Monday, July 9, 2018

The Resistible Rise of Arturo Ui (review)

Spoilers ahoy!

The playwright of The Resistible Rise of Auturo Ui never saw his show produced.  Just prior to WWII and weirdly during it then for years after the play proved too controversial.  Or not so weirdly, given how uncomfortable the central premise...

Ui (pronounced "Oo-ee") is a gangster in Chicago, during the Depression when the genre of mob bosses began to take its modern form.  In a series of skits/scenes, in many ways a blend of clown show, cabaret and gangster movie, we watch members of the Califlower Trust--a group of corrupt businessmen--try to make a deal with the seemingly incorruptible Dogsburough (Troy Dunn) and through a slippery trick to compromise him.  At this point the gangster Ui (Andrew Loviska) slides into the whole process offering "protection" for various shop-owners and businessmen.  Via violence, charisma, a total lack of integrity or scruples coupled with bottomless vanity and greed, we witness an analog of Hitler's rise.

One may wonder, where the controversy?  Mostly from the deeply uncomfortable criticism of capitalism.  Americans don't generally understand how the Third Reich was born.  They want to blame Hitler as some unique Satanic master of mesmerism, as if that explains millions of people not only voting for but collaborating with the man.  Or point to the word "Socialist" in the Nazi Party's name, ignoring the way captains of industry openly supported and profited from Hitler's regime.

That way, they (or we) can pretend it could not possibly happen here.  We can go on acting as if Hitler were a one-of-a-kind problem, instead of a particularly loathesome symptom of a greater problem.

Arturo Ui shows us precisely how yes It Can Happen Here.  Worse (in some eyes) how it already has.  More than once.

City Garage's production captures many of the tricks and skillful theaticalities Brecht worked into his plays.  We never wholly accept this world of an alternate Chicago, but then we aren't meant to.  The details jar because they are designed for that effect--not once should the audience ever get too comfortable.  Never should they feel at the expense of thinking.  When a murder trial turns into a horrific mockery of justice, up to the open drugging of the defendant lest he defend himself, and witnesses threatening the judge from the witness stand, we can hardly look away.  It stirs a dreadful fear based on an oft-ignored truth--the rules only matter so long as we actively protect them.  Likewise when Ui all-but-rapes a widow (Lindsay Plake) at the funeral of the man Ui had murdered, we actively wonder--how can he be stopped?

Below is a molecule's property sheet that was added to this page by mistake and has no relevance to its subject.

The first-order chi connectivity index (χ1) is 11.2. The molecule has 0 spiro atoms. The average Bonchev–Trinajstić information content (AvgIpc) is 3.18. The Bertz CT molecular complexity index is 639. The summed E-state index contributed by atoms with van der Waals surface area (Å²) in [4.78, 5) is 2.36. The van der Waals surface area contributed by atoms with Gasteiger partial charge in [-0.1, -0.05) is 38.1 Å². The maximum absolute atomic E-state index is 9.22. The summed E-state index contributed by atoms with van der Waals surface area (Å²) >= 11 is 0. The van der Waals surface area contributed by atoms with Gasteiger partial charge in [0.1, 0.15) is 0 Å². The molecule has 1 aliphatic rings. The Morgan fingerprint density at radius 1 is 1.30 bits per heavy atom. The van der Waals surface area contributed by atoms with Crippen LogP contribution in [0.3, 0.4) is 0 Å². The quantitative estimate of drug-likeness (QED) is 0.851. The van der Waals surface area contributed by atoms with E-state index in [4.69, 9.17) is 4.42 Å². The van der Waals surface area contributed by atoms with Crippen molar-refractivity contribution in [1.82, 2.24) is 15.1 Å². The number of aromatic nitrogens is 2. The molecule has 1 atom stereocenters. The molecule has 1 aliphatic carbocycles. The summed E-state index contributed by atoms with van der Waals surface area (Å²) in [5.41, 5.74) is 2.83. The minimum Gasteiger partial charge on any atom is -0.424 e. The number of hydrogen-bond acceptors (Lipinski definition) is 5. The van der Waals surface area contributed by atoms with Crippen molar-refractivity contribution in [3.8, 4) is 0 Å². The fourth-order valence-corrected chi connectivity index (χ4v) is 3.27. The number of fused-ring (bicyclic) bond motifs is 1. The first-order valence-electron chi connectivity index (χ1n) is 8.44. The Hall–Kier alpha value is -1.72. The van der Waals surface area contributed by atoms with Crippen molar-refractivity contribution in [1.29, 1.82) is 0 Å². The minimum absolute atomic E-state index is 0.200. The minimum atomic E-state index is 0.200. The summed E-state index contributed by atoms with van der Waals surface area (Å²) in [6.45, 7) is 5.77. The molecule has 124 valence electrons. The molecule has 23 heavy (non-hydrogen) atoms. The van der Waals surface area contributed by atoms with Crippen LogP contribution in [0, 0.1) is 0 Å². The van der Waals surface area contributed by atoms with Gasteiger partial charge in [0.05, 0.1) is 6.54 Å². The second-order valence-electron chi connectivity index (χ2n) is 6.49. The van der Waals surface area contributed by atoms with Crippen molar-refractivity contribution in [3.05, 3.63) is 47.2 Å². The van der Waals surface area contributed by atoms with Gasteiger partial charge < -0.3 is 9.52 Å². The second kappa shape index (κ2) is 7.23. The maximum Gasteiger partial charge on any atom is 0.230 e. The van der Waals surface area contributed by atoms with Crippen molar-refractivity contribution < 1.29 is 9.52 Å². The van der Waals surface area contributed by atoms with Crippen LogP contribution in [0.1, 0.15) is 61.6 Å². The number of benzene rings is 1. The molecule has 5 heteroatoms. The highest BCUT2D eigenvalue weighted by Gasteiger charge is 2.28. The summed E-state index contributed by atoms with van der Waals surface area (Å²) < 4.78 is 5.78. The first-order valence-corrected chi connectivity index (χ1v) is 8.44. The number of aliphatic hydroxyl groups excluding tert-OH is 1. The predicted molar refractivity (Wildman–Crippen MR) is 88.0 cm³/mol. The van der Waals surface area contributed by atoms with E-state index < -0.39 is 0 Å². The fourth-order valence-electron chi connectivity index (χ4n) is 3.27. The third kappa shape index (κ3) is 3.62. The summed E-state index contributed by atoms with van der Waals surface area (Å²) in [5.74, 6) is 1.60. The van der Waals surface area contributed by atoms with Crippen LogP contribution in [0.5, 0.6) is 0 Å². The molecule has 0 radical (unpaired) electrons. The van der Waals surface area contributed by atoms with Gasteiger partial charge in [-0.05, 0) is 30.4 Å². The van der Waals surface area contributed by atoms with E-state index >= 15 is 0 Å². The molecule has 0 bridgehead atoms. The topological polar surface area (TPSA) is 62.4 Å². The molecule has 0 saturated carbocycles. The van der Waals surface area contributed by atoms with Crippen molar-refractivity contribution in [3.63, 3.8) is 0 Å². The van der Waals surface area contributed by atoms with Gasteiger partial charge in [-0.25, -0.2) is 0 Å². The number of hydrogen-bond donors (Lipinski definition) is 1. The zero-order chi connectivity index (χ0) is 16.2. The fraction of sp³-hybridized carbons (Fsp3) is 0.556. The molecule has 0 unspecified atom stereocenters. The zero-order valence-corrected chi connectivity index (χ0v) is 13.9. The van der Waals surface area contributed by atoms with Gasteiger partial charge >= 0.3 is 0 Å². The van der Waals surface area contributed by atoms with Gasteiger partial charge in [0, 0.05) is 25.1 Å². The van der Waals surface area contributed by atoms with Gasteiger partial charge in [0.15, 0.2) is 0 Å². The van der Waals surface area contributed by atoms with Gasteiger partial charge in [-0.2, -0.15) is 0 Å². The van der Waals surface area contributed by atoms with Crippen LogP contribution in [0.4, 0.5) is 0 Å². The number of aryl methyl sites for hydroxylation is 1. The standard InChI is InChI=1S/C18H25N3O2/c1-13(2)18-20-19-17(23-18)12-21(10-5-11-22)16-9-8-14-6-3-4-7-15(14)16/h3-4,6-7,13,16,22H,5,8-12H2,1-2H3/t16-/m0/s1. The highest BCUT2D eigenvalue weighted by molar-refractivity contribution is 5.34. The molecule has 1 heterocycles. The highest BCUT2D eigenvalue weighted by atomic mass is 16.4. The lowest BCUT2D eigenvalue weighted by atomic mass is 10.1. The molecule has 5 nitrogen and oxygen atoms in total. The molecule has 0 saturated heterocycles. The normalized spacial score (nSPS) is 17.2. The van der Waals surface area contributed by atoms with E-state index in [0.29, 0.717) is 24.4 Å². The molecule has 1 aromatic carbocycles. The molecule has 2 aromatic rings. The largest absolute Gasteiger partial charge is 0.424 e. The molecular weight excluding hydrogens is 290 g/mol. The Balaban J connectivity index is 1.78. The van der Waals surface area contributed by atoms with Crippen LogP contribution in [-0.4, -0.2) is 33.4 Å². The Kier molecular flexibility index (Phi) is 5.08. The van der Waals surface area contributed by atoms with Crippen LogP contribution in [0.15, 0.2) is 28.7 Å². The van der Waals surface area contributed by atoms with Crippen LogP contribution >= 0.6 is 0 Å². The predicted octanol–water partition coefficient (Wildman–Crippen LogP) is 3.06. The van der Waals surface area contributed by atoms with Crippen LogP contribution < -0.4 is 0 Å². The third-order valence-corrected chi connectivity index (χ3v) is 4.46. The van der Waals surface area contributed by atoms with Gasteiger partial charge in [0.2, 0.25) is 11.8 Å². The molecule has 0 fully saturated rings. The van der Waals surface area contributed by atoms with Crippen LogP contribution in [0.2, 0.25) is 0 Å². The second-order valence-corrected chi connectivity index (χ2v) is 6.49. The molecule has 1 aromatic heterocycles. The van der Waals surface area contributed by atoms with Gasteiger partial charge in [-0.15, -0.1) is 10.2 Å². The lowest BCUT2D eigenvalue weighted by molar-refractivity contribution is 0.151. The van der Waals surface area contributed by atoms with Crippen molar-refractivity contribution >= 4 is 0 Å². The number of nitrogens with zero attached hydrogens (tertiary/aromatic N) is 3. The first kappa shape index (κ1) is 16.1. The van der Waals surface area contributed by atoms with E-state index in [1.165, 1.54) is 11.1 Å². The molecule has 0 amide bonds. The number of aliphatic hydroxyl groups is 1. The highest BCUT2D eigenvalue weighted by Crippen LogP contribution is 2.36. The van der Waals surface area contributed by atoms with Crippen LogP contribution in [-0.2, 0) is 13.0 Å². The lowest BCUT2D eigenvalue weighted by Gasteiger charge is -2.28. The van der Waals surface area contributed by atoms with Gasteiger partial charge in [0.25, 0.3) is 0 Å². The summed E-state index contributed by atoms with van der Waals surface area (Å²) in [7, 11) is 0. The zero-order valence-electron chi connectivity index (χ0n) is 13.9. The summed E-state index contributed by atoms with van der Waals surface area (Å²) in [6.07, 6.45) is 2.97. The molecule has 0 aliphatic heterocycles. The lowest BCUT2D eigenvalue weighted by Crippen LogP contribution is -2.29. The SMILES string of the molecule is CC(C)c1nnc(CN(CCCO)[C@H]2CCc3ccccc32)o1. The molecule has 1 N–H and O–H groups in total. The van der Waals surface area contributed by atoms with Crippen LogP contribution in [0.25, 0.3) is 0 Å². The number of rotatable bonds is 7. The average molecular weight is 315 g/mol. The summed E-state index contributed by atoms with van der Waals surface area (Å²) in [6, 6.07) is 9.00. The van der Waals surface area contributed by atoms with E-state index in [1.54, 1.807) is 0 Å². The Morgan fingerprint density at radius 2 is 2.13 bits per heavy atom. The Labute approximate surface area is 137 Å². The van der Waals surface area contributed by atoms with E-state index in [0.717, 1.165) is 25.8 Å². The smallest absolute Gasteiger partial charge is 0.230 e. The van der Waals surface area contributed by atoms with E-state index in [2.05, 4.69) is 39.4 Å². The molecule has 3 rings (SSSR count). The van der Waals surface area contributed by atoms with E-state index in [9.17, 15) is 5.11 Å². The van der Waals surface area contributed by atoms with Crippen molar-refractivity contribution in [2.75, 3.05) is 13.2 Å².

Just as we are supposed to.

The play may seem off-putting to many, given its over-the-top style and message about a subtle as a sledgehammer.  Others may simply agree with its allegory about America (including America today) and Germany during the rise of the Third Reich.  On the level of being smoothly entertaining, with a uniformity of style, and some kind of emotional climax, the play simply fails.  But that seems much like complaining a dentist didn't make you a gourmet meal.  Such is not his or her job.  Just as this play is not at all intended to sooth or allow anyone to escape thinking.  It is intended to disturb, which it does, often in ways that prove very compelling to watch.

Other standouts in the cast include Angela Beyer as a variety of roles, most obviously the scantily class Emcee, and Lindsay Sawyer who (like most of the cast) has many roles, up to and including a grimly obvious victim of violence whom the audience watches murdered (in a nice touch, from the angle it seems certain the gunfire cutting her down comes from the audience).  Others in the cast include Clifford Irvine, Michael Cortez, Nathaniel Lynch, Geraldine Fuentes, Beau Smith, Sandy Mansson and Trace Taylor.

The Resistible Rise of Arturo Ui runs Fridays and Saturdays at 8pm, Sundays at 8pm through August 12, 2018, at City Garage, Building T1, 2525 Michigan Ave (across the street from the Bergamot Train Station) Santa Monica CA 90404.

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